Heavy Duty: Keeping Up With Modern ABS

What your technicians need to know about troubleshooting today’s ABS.


“(Technicians need to know) not only those specifics, but how the systems work as a whole—theoretically speaking, how the ABS monitors wheel speed, how it’s looking at wheel speed and how it reacts during certain vehicle maneuvers is also a key that a lot of technicians really need to know when they’re working on a system,” he says.”

The basics are still just as important though—when installing or removing the systems, Williams says technicians should make sure they stick to proper procedures.

“Be careful where they tie-strap a connector or a wiring harness,” he says. “That is very important.”

Bendix’s Conklin says their system will announce the need for maintenance, giving technicians one less thing to worry about.

“Of course, a driver with good pre-trip inspections and periodic vehicle inspections is always a good practice, but the system keeps pretty good tabs on its relative health and the diagnostic tools available make it fairly simple to diagnose and service,” he says. “We don’t get a lot of calls we don’t understand, because the tools have reached a maturity and also the technicians have reached a maturity where they’ve got it.”

Good preventative maintenance practices are still important, though.

“These don’t take away the responsibility for keeping an eye on things and keeping things in adjustment and checking things out ahead of time,” Andersky says.

Stocksdale says most ABS problems are related to the power source or wheel speed sensor.

“Anytime you’re maintaining the wheel end or an initial installation, make sure you have a good, solid installation; the sensor pushed up against the exciter ring and again, dialectic grease at any connecting point,” he says.

BOTTOM LINE

Today’s ABS can help keep your trucks moving safely down the road, and fleets have plenty of good options to meet their needs, but ultimately how well they work depends on you and your technicians.

While modern electronics have certainly made it less time-consuming to properly maintain anti-lock braking systems, it takes no less dedication to making sure none of your technicians takes a shortcut in the shop that could lead to disaster on the highway.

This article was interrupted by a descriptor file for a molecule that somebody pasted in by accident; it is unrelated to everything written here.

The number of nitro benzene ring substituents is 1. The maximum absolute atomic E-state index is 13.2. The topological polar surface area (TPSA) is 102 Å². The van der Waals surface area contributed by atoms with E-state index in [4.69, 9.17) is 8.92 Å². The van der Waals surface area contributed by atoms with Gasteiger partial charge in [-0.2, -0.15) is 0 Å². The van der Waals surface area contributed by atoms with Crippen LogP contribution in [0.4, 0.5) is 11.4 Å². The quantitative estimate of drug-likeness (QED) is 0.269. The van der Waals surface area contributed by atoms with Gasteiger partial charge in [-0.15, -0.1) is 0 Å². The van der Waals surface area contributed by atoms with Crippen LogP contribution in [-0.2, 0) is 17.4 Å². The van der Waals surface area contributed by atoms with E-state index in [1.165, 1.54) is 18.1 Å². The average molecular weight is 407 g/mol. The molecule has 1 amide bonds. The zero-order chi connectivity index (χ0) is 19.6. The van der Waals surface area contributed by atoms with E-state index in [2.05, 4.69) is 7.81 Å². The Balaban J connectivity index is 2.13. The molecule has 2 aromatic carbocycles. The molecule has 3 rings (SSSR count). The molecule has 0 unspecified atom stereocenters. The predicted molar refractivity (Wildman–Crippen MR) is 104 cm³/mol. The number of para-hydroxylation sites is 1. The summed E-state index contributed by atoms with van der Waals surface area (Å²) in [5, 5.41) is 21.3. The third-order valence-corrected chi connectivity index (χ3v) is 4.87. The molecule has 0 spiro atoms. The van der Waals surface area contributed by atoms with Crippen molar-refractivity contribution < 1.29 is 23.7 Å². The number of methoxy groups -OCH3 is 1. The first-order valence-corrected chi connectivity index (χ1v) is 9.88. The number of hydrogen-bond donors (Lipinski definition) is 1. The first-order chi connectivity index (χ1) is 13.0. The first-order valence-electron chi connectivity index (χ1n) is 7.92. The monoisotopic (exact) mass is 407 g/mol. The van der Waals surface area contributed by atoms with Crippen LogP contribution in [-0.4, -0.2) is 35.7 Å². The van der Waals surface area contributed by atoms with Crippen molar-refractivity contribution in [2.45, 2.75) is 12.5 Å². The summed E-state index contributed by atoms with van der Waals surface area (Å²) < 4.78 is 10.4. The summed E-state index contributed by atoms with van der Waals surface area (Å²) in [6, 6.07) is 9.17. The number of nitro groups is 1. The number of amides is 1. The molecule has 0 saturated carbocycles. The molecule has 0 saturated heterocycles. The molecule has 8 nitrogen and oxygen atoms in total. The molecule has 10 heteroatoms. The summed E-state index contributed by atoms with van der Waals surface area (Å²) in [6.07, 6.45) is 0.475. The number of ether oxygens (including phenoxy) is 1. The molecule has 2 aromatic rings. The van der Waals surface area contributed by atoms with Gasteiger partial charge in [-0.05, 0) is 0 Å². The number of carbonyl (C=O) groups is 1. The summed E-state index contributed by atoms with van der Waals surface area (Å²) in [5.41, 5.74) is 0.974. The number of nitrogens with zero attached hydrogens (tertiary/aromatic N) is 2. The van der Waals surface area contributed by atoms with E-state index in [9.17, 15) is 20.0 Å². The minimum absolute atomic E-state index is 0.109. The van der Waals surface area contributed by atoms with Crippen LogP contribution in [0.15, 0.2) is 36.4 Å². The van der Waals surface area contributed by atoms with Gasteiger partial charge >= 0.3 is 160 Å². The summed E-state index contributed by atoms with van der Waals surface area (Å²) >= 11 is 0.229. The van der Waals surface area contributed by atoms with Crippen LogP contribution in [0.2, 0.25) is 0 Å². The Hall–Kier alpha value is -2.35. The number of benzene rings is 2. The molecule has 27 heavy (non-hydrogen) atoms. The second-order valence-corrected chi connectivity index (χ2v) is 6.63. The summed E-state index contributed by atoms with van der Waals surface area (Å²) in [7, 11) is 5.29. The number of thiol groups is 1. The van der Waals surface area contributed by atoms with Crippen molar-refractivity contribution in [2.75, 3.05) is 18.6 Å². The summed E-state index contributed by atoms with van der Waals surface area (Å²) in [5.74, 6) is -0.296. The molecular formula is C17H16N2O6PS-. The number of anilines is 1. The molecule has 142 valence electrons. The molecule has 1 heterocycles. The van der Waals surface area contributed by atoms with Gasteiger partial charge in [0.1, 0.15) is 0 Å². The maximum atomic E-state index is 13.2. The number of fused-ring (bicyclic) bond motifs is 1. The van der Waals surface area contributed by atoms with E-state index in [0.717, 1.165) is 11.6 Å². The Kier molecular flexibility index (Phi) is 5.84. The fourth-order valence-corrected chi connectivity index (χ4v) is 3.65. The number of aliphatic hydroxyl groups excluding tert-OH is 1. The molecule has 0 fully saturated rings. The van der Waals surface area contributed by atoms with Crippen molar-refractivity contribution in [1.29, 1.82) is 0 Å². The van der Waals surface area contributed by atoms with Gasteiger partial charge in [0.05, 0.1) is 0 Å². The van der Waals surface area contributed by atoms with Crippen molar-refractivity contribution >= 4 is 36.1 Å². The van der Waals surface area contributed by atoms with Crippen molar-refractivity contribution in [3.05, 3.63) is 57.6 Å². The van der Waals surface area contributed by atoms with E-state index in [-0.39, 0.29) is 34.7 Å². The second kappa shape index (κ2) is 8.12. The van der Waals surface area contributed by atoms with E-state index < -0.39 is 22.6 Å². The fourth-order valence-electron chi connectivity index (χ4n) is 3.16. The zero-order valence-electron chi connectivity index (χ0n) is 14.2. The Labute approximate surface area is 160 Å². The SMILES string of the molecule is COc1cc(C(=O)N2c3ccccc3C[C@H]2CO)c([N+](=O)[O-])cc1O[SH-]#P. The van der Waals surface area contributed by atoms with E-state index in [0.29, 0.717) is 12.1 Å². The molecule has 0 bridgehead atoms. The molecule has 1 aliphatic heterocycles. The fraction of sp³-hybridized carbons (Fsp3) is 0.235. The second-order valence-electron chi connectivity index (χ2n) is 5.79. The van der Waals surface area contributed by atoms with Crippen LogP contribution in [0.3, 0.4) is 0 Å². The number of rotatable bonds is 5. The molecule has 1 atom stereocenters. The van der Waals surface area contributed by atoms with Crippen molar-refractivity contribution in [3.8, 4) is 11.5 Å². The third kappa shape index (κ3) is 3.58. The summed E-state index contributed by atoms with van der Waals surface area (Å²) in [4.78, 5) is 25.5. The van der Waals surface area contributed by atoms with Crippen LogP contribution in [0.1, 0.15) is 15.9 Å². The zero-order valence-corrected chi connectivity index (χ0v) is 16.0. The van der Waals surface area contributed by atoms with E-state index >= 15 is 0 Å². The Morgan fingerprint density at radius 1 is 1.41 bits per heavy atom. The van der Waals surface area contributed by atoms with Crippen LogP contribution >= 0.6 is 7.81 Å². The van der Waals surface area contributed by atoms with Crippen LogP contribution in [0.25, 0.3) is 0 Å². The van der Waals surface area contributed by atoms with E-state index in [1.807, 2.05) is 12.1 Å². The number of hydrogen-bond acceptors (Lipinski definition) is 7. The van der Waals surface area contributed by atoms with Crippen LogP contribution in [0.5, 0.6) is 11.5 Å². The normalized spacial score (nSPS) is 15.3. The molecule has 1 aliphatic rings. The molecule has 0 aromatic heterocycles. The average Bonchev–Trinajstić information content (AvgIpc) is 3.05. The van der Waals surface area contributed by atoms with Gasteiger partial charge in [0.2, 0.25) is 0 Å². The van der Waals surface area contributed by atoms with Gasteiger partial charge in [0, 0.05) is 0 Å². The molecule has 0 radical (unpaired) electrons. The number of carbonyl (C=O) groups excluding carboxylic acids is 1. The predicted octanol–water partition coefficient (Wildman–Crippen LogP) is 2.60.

The trick is getting your technicians to buy into the fact that while checking the brakes might now take a lot less of their workday, they can’t give it short shrift.

Do that, and ABS will help keep your fleet safely and efficiently moving forward.

DIAGNOSTIC TOOLS CUT TROUBLESHOOTING TIME

Bob Blair, CEO of Lite-Check said the company’s “910B” inspector is a necessary tool for technicians that maintain ABS.

Blair says the advantage of their tool is that it can test a vehicle’s air, brake and electrical systems, which are all connected to ABS.

“So on the electrical (side), for example, if the software in the tester discovers a circuit fault it will automatically sound an alarm and tell you what the fault is,” Blair says. “So the technician can be at the rear of the trailer, 50-70 feet away from the tester, press a button like a brake circuit, and he hears the alarm and he can see that the lights are not operating correctly and now he knows he’s got a problem. The moment he corrects that, the alarm (shuts) off.”

The goal, Blair says, is reducing the time needed for technicians to diagnose ABS problems, leaving them more time to make repairs.

“TMC conducted a survey and determined than 30-35 percent of a technician’s time was spent diagnosing, not fixing, so we’ve approached it from the standpoint, ‘Can we get that information to the technician within a second?’” he says. “And now you’re getting a good population of vehicles out there with ABS on it, and (fleet officials) are also starting to realize the time required to diagnose the problems. (Also), when the technician is on the service truck, he now only needs this one tool and when he connects with the seven-way (plug), he can read ABS and electrical at the same time.”

Well-maintained fleet vehicles’ ABS should be checked after every major cross-country run or every 30 days, Blair says, so being able to make a quick check is important.

“The advantages of not having road costs and violations and all that kind of things are incredible,” he says. “When the tester can identify what the problem is with that sensor within a fraction of a second, how much help is that for the person working in the rain?”

The tester comes with manual and a “cheat sheet,” but Blair says they are rarely needed.

“We rarely get a call on how to use it,” he says. “You connect the seven-way and the two airlines, press the ABS key and it will automatically search and identify which type of system is on the trailer and automatically pull up the first fault on the screen. If the technician is not familiar with that fault, he hits another button and it will scroll through a help process—‘Check this, measure this,’ whatever, so he doesn’t need a manual.”

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